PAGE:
By choosing to live in an urban area, I am disconnected from nature. Often achingly so. While I can step outside into my yard and enjoy the benefit of grass, trees, flowers, the calls and songs of birds, and a view of the sky overhead, it’s only a stop-gap connection. I can still see, hear, and smell civilization. So, I must actively seek opportunities to get into a deeper natural place, and if I don’t have time to travel far, it can be a Soviet era-style selection for suitable local areas.
While I make the effort to get out, I know not everyone has an interest. And, some people are not just disconnected—they never had a connection to start. This was demonstrated once when I met up with a buddy for a little day hike. The particular urban oasis we chose was a forty-five minute drive. My buddy had apparently invited along a friend and the friend’s pre-teen daughter. The more the merrier, so it’s said. But it didn’t turn out to be very merry. The friend showed up wearing jeans on a hot day, carrying a big purse on her shoulder with intent to take it with her on the trail.
But children can be just as disconnected as adults. We’d hardly sallied forth before the young girl began dragging her feet and then altogether stopping, saying she didn’t feel well and looking about as miserable as a preteen can look when forced to do something in which they have no interest. The mother convinced her repeatedly to keep going but at a certain point, said she’d have to take her back to the car. (Unfortunately, they’d carpooled with my friend). We weren’t that far in, and I knew somewhere ahead the trail looped back so that they could reach the start point with relative ease. A couple of times I said I was pretty sure we were close, but it had been a while since I’d been to that particular park. The woman, who I had only just met, snapped at me, “Well don’t get us lost!”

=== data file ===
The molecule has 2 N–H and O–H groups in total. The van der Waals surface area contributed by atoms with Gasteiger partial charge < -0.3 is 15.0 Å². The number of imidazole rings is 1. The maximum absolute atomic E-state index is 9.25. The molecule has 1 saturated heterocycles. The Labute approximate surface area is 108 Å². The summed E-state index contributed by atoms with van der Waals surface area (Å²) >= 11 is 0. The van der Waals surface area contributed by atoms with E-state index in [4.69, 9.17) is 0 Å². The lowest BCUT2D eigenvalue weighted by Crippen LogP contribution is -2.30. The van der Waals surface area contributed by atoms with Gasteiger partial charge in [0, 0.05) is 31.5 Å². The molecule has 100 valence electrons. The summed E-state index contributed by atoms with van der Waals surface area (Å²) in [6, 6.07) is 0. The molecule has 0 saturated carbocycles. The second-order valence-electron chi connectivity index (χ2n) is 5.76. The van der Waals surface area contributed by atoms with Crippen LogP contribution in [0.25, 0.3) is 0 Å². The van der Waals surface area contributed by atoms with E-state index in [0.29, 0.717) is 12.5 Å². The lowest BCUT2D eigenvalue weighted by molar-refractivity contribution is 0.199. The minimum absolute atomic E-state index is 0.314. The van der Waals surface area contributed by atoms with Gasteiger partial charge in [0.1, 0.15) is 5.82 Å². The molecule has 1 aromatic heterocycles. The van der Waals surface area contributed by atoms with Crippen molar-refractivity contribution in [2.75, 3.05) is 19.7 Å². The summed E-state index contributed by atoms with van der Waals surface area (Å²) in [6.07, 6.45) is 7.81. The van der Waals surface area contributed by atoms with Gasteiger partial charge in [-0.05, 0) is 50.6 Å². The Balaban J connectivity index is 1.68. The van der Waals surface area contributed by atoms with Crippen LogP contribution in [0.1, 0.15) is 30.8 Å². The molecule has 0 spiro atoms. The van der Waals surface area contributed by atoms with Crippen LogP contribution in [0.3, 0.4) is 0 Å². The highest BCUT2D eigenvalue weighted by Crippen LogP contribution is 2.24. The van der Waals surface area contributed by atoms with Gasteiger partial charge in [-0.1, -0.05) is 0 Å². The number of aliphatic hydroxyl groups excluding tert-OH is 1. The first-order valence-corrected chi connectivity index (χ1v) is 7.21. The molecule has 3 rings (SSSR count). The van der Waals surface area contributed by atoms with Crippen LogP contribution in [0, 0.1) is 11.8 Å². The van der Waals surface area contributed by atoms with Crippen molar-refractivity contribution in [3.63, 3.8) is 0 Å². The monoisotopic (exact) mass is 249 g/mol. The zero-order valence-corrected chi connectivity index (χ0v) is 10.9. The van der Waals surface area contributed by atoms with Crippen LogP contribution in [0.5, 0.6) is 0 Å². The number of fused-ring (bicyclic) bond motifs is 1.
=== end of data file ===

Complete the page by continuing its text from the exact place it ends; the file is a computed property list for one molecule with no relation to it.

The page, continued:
I didn’t snap back that I hadn’t signed up to be a trail guide because I could hear the panic in her voice. I also didn’t point out that it’s hard to get lost in the woods when in certain spots you could hear—and see—the traffic from the road as well as homes dotting the way, visible through the trees. It’s not anywhere close to being desolate, but to this woman, we may as well have gone past the point of no return. It made me think about the handshake deal we in urban landscapes make, where we give up some degree of independence and form an interdependence for our survival. We also give up a feeling of comfort in what is our natural world. When an urban oasis is considered daunting, I would hate to see what would happen if society ever collapsed. People do adapt. Or, they don’t.
I’ll be talking, along with my writing partner, Sandra R. Campbell, about another form of survival: collaborative writing! We are presenting a workshop at Mid-Atlantic Fiction Writers Institute on Saturday, August 8th. If interested, here are the details: